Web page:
Yesterday we had Mass in Sumay.
Sumay was the second biggest village on Guam, after Hagåtña, before the war. Its vitality was linked to its location on Orote peninsula and Apra Harbor. The Marines and Navy had their installations; the Trans-Pacific Cable Company and Pan American Airlines had their commercial presence as well. When you first arrived on Guam, whether on a military or commercial transport, Sumay was the first place you touched ground.
If an ancient village once existed, we know next to nothing about it. By the time the whalers were coming to Guam in significant numbers in the early 1800s, a village seems to have been created in Sumay by Hagåtña transplants. For years dependent on nearby Hågat for religious services, it was given its own parish, named after Our Lady of Guadalupe, which had been the patron of the now-defunct village of Pågo, abandoned after the smallpox epidemic of 1856.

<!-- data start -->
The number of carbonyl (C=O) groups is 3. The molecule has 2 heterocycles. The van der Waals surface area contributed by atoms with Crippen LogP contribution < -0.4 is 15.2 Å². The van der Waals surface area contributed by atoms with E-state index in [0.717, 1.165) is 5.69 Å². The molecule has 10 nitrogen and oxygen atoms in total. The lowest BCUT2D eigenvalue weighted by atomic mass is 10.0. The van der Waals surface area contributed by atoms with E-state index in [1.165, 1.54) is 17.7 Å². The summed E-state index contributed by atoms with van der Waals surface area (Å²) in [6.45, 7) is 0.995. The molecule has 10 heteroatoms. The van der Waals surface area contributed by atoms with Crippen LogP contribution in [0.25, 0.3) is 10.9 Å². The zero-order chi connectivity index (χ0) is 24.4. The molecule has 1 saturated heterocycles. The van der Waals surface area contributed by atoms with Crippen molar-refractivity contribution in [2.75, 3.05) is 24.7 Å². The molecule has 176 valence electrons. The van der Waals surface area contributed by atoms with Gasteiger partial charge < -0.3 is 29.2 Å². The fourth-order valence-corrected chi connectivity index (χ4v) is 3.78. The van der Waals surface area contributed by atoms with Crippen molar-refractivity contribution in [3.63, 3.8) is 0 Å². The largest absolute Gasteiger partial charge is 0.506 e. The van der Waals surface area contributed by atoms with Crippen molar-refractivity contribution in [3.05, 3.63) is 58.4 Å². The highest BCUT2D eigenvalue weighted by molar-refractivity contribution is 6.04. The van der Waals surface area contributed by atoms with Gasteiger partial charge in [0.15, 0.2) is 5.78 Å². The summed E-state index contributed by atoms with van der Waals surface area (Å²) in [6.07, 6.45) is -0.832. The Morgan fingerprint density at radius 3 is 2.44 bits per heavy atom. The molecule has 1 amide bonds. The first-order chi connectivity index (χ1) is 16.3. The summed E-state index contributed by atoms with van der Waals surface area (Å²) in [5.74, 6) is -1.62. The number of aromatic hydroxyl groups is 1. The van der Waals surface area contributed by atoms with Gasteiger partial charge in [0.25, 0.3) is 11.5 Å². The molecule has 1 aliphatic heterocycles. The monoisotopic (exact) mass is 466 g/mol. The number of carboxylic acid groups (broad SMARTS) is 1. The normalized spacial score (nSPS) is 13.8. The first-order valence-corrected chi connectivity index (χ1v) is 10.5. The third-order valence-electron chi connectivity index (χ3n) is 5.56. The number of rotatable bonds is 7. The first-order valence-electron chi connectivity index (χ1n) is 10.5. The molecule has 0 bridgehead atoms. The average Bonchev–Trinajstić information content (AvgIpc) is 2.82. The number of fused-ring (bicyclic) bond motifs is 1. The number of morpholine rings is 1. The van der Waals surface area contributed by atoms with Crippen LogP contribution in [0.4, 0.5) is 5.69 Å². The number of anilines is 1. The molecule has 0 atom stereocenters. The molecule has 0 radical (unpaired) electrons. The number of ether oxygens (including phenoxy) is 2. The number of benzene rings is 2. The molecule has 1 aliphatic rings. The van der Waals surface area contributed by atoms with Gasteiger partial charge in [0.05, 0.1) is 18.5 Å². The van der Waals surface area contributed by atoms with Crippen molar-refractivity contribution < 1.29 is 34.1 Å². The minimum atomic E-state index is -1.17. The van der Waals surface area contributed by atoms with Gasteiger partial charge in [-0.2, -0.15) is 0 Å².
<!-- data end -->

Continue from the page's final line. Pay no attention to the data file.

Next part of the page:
When the Americans took Guam from the Japanese in 1944, they did not allow the Sumay people to return. This was the first large-scale military build-up in Guam history. The entire peninsula was made a naval base. The Sumay people were relocated to Santa Rita.
But the hearts of many Sumay people remain in their original village. Several times a year, the Navy allows them to return and have Mass, visit the cemetery and have lunch.